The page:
Netflix’s Reed Hastings: ‘Thank God’ Blockbuster Didn’t Buy Us

It’s hard to imagine that 20 years ago Netflix co-founder Reed Hastings and then-CFO Barry McCarthy sat in the Dallas corporate headquarters of Blockbuster Video begging the video store giant to buy the upstart by-mail DVD rental service for $50 million.

As the story goes, Blockbuster CEO John Antioco and other executives practically laughed Hastings and McCarthy out of the building. Blockbuster at the the time was a $5 billion company operating about 9,000 video stores worldwide. Netflix, by comparison, was running TV spots with Ryan Seacrest pitching consumers the concept of DVD movies in the mail. Subscription streaming video-on-demand (and Roku) was still a pipedream.

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Of course, Hastings today is the one laughing as the once mighty Blockbuster brand has been reduced to a singular independent store moonlighting as an Airbnb in Bend, Ore. Hasting is also mindful that Netflix dodged a corporate crossroad that could have significantly changed his life as well as the modern home entertainment ecosystem as we know it.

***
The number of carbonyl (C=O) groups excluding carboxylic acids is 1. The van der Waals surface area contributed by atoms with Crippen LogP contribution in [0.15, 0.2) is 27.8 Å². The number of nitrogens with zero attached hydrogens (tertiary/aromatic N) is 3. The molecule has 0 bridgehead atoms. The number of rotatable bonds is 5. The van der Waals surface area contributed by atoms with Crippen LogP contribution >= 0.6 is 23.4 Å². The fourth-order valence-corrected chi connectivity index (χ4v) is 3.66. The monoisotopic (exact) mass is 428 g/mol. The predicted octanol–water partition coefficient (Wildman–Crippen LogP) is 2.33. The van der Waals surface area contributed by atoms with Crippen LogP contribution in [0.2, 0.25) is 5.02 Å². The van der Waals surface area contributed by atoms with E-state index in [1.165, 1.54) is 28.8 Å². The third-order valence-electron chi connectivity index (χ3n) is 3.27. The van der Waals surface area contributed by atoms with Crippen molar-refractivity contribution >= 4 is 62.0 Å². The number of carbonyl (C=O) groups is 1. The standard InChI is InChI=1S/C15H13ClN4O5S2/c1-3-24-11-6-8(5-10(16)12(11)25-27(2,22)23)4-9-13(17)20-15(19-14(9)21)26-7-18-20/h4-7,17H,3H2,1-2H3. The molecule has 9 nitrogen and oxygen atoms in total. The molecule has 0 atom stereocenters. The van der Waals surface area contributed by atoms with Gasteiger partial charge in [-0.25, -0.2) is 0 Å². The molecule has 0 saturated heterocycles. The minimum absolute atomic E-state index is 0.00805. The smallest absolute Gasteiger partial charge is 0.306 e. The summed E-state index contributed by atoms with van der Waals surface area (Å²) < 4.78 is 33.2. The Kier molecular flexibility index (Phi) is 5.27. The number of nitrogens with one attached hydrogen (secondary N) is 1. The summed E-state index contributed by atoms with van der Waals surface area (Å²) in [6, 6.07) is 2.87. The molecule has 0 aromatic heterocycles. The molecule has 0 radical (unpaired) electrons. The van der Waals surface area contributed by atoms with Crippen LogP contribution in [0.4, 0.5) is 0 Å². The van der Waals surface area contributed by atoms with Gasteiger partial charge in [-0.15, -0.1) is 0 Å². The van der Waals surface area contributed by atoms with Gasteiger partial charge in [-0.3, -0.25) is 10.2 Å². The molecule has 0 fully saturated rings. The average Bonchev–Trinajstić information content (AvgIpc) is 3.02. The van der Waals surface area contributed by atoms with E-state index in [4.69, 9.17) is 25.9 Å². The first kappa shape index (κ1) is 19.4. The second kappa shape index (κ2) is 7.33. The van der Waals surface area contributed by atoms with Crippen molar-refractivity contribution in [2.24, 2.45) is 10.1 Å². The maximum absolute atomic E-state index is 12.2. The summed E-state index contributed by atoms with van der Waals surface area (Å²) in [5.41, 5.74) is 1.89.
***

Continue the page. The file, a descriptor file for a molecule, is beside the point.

“Well, now I say thank God that they didn’t want to go ahead [with the deal],” Hastings told Yahoo Finance plugging his co-authored book, “No Rules Rules: Netflix and the Culture of Reinvention,” during an episode of “Influencers With Andy Serwer,” a weekly series featuring business, political, and entertainment leaders. “But you know, at the time, [Blockbuster was] so formidable and even later, when we went public, we were $50 million in revenue, and they were $5 billion, so a hundred times larger than us.”

Indeed, had Blockbuster acquired Netflix, it likely would have rebranded the upstart by-mail disc business. The million-dollar question remains whether the Blockbuster brass would have been receptive to SVOD and its impact on video stores. If not, the subscription streaming video business model might have died on the vine; binge-viewing left to TV on DVD boxed sets; co-CEO Ted Sarandos overseeing Blockbuster video stores; and HBO Max, Amazon Prime Video, Disney+ or Peacock just science-fiction.

“For our first decade, [Blockbuster] was such a big gorilla over our future,” Hastings said. “It was a number of things that made it possible for us to thrive, and eventually then have the chance to move into streaming.”

Today, Netflix has more than 193 million paid subscribers worldwide, and a Wall Street market cap around $223.5 billion.

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